He is called valiant, sweet and gentle, and his mother begs him to return to his former self. We know the seeing of the ghost is not a reason to call him insane. This is because he is not the first to see it. Also he sees the ghost while in the presence of others. Now he is the only one to hear it speak, or so we think.
Horatio may have heard it by his statement O day and night, but this is wondrous strange. Also by the fact that during the swearing on the sword, the ghost remarks Swear by his sword and no mention of whether or not the others heard it or not. Others perceive Hamlet as mad according to his actions. Actions such as his deteriorating appearance (with his doublet all unbraced), his indecision (To be, or not to be), and confusion. When all the while Hamlet is just trying to cope with all that has transpired. The death of his father, the all too soon remarriage of his mother to his uncle. All of these events shook Hamlet’s faith in the way of things (“’tis an unweeded garden that grows to seed; things rank and gross in nature.
..”). I do believe I would act much the same.
As the events unfold we see Hamlet growing more and more crafty in the way he deals with these problems. He tasks the players to enact a play which has the same qualities / events in how Claudius killed Hamlets father. Hamlet then instructs Horatio to watch the kings reaction to the play.
This shows a cunning, sly and sane mind. The ability to set a trap does not prove sanity but, for the reasoning of it does. Hamlets mad actions can be explained away. His boarding of the pirate ship alone, since he knows he is on his way to England to die, what has he to lose? His seemingly arbitrary killing of Rosencrantz and Guildenstern is justified in the fact that they plotted with the King to destroy him. His killing of Polonius, although not justifiable in the fact he thought him to be Claudius (I took thee for thy better).
The fight with Laertes in the grave of Ophelia, is explained that Laertes attacked Hamlet first. Hamlet does not want a confrontation as of yet (take thy fingers from my throat). We see as time goes on and the treachery against Hamlet increases, so does Hamlets anger and desire to right the wrongs.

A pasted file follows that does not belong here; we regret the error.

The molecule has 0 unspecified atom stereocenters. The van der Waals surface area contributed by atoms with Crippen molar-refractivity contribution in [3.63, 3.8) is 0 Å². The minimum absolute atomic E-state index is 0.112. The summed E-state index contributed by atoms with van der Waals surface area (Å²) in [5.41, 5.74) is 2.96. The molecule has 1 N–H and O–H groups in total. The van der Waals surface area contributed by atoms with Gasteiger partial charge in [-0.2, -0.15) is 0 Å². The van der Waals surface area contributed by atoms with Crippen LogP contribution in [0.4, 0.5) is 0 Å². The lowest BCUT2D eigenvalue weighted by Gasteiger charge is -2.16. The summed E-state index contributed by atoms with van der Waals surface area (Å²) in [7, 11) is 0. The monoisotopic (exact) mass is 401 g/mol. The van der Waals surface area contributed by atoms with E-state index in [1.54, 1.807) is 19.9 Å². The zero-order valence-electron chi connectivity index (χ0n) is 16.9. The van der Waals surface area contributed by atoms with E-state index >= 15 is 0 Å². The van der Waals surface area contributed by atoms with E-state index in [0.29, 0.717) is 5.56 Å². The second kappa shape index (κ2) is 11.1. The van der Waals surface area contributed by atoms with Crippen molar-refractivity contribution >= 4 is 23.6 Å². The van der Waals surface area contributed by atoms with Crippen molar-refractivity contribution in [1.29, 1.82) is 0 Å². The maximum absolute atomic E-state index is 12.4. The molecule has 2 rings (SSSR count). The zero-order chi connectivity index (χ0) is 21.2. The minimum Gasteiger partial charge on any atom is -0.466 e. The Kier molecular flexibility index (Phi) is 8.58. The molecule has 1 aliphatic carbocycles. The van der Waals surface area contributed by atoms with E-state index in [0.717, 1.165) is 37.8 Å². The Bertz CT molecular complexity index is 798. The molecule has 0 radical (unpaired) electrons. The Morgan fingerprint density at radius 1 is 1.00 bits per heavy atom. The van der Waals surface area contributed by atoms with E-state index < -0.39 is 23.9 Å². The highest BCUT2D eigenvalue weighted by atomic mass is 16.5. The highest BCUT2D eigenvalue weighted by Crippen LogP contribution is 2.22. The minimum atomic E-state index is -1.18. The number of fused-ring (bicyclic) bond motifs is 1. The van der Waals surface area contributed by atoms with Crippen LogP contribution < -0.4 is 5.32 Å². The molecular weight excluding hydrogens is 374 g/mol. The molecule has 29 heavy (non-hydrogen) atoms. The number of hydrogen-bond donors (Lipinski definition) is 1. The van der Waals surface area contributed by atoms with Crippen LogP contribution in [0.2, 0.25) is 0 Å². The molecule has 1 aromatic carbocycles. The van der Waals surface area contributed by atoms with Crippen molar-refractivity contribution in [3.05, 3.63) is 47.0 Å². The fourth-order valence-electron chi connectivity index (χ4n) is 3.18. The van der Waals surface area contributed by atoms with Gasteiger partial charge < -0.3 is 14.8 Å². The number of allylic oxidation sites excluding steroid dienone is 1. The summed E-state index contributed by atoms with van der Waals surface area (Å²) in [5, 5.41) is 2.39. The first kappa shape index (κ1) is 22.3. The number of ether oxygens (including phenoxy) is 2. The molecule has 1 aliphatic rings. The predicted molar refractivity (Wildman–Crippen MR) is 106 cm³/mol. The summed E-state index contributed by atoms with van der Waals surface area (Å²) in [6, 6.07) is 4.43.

He becomes more cunning, asking Ophelia where her father is, knowing she will lie and NOT say Watching us. He starts to realize that he must now fight fire with fire. He is much sterner with Ophelia, Get the to a nunnery, as well as with his mother (as kill a king, and marry his brother.), (This was your husband. Look what now follows).
We see him become decidedly bloodthirsty, (my thoughts be bloody or be nothing worth!). I think the end of act IV scene iv is where Hamlet finally decides on his course of action. I believe this is where he can stand the injustices no longer. The conclusion of this play is more justification to prove Hamlet sane. At the end all of the plotting and treachery he perceived is brought to life. The killing of his father by his uncle, and the plot against his life by the king through Laertes proves his suspicions correct. Moreover, does not only Hamlet see this, but the whole of the court present.
The court sees the use of poison, which the Queen inadvertently takes as well as the poison on the sword of Laertes. Had Hamlet only been more decisive and direct, and had killed Claudius much sooner, the Queen, Ophelia, Laertes, Polonius, Rosencrantz and Guildenstern would not have died (Bair).While Hamlet was being in his antic disposition stage it allowed him to do several things that he otherwise would not be able to do if everyone thought he was in a normal state. The purpose of Hamlet feigning madness is in order to be undercover and see for certain if what has been told to him by the ghost is true. By not revealing the fact that he is not insane, he is able to get more information about the death of his father. Did his uncle kill his father and how can he get his mother away from his uncle are what Hamlet is set out to find.
Hamlets sanity is one of the most debated questions of the play, because Shakespeare never actually states whether Hamlet has gone insane or not. Whether Hamlet is insane or not plays a huge rule in why many of the events unfolded as they did. This is why there are so many ways to interpret the many aspects of Hamlet.